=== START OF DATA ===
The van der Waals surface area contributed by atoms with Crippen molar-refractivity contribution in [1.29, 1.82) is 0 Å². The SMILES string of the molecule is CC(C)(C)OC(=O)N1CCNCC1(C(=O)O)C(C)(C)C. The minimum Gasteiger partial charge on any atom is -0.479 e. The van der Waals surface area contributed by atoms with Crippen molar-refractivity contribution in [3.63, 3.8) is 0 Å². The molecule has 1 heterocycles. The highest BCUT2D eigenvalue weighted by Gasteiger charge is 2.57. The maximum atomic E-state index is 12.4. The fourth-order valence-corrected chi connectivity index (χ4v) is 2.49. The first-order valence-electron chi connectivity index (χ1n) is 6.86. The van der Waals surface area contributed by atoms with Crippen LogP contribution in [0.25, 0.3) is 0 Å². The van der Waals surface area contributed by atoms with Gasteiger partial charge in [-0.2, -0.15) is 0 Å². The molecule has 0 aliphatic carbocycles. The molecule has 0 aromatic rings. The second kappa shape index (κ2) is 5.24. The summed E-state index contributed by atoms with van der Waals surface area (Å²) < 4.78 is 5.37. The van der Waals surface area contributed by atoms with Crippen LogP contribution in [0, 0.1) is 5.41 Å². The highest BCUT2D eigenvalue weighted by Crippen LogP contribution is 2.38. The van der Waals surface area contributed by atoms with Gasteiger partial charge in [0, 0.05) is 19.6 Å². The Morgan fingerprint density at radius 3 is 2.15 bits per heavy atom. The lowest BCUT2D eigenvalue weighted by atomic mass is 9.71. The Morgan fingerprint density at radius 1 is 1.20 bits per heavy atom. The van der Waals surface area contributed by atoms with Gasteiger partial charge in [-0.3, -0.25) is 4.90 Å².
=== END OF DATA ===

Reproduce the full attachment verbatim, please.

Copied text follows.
The van der Waals surface area contributed by atoms with Crippen molar-refractivity contribution in [1.29, 1.82) is 0 Å². The SMILES string of the molecule is CC(C)(C)OC(=O)N1CCNCC1(C(=O)O)C(C)(C)C. The minimum Gasteiger partial charge on any atom is -0.479 e. The van der Waals surface area contributed by atoms with Crippen molar-refractivity contribution in [3.63, 3.8) is 0 Å². The molecule has 1 heterocycles. The highest BCUT2D eigenvalue weighted by Gasteiger charge is 2.57. The maximum atomic E-state index is 12.4. The fourth-order valence-corrected chi connectivity index (χ4v) is 2.49. The first-order valence-electron chi connectivity index (χ1n) is 6.86. The van der Waals surface area contributed by atoms with Crippen LogP contribution in [0.25, 0.3) is 0 Å². The van der Waals surface area contributed by atoms with Gasteiger partial charge in [-0.2, -0.15) is 0 Å². The molecule has 0 aliphatic carbocycles. The molecule has 0 aromatic rings. The second kappa shape index (κ2) is 5.24. The summed E-state index contributed by atoms with van der Waals surface area (Å²) < 4.78 is 5.37. The van der Waals surface area contributed by atoms with Crippen LogP contribution in [0, 0.1) is 5.41 Å². The highest BCUT2D eigenvalue weighted by Crippen LogP contribution is 2.38. The van der Waals surface area contributed by atoms with Gasteiger partial charge in [0, 0.05) is 19.6 Å². The Morgan fingerprint density at radius 3 is 2.15 bits per heavy atom. The lowest BCUT2D eigenvalue weighted by atomic mass is 9.71. The Morgan fingerprint density at radius 1 is 1.20 bits per heavy atom. The van der Waals surface area contributed by atoms with Gasteiger partial charge in [-0.3, -0.25) is 4.90 Å².